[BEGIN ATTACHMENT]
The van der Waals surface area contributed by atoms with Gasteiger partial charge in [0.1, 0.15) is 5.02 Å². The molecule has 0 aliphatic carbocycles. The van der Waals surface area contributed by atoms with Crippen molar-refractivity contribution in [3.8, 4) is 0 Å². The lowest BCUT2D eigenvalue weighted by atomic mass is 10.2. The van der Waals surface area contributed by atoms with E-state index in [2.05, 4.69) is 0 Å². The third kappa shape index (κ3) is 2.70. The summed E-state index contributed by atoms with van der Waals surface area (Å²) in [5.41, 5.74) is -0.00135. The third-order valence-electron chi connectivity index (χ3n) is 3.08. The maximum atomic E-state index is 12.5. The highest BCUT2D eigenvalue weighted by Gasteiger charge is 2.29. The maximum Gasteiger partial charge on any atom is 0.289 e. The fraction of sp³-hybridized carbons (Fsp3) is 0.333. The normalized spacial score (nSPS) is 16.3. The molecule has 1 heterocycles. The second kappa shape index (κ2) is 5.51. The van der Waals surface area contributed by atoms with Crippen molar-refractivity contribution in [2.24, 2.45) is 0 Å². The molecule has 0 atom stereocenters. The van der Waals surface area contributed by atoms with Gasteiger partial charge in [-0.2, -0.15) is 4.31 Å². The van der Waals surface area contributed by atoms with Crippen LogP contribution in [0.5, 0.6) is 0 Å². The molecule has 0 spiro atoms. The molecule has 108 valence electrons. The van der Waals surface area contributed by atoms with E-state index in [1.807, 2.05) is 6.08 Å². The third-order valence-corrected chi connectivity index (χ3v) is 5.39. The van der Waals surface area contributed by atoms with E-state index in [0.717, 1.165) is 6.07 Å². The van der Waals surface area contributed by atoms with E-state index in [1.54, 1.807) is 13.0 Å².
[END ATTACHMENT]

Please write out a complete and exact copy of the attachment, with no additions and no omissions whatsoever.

The van der Waals surface area contributed by atoms with Gasteiger partial charge in [0.1, 0.15) is 5.02 Å². The molecule has 0 aliphatic carbocycles. The van der Waals surface area contributed by atoms with Crippen molar-refractivity contribution in [3.8, 4) is 0 Å². The lowest BCUT2D eigenvalue weighted by atomic mass is 10.2. The van der Waals surface area contributed by atoms with E-state index in [2.05, 4.69) is 0 Å². The third kappa shape index (κ3) is 2.70. The summed E-state index contributed by atoms with van der Waals surface area (Å²) in [5.41, 5.74) is -0.00135. The third-order valence-electron chi connectivity index (χ3n) is 3.08. The maximum atomic E-state index is 12.5. The highest BCUT2D eigenvalue weighted by Gasteiger charge is 2.29. The maximum Gasteiger partial charge on any atom is 0.289 e. The fraction of sp³-hybridized carbons (Fsp3) is 0.333. The normalized spacial score (nSPS) is 16.3. The molecule has 1 heterocycles. The second kappa shape index (κ2) is 5.51. The van der Waals surface area contributed by atoms with Crippen molar-refractivity contribution in [2.24, 2.45) is 0 Å². The molecule has 0 atom stereocenters. The van der Waals surface area contributed by atoms with Gasteiger partial charge in [-0.2, -0.15) is 4.31 Å². The van der Waals surface area contributed by atoms with Crippen LogP contribution in [0.5, 0.6) is 0 Å². The molecule has 0 spiro atoms. The molecule has 108 valence electrons. The van der Waals surface area contributed by atoms with E-state index in [1.807, 2.05) is 6.08 Å². The third-order valence-corrected chi connectivity index (χ3v) is 5.39. The van der Waals surface area contributed by atoms with E-state index in [0.717, 1.165) is 6.07 Å². The van der Waals surface area contributed by atoms with E-state index in [1.54, 1.807) is 13.0 Å².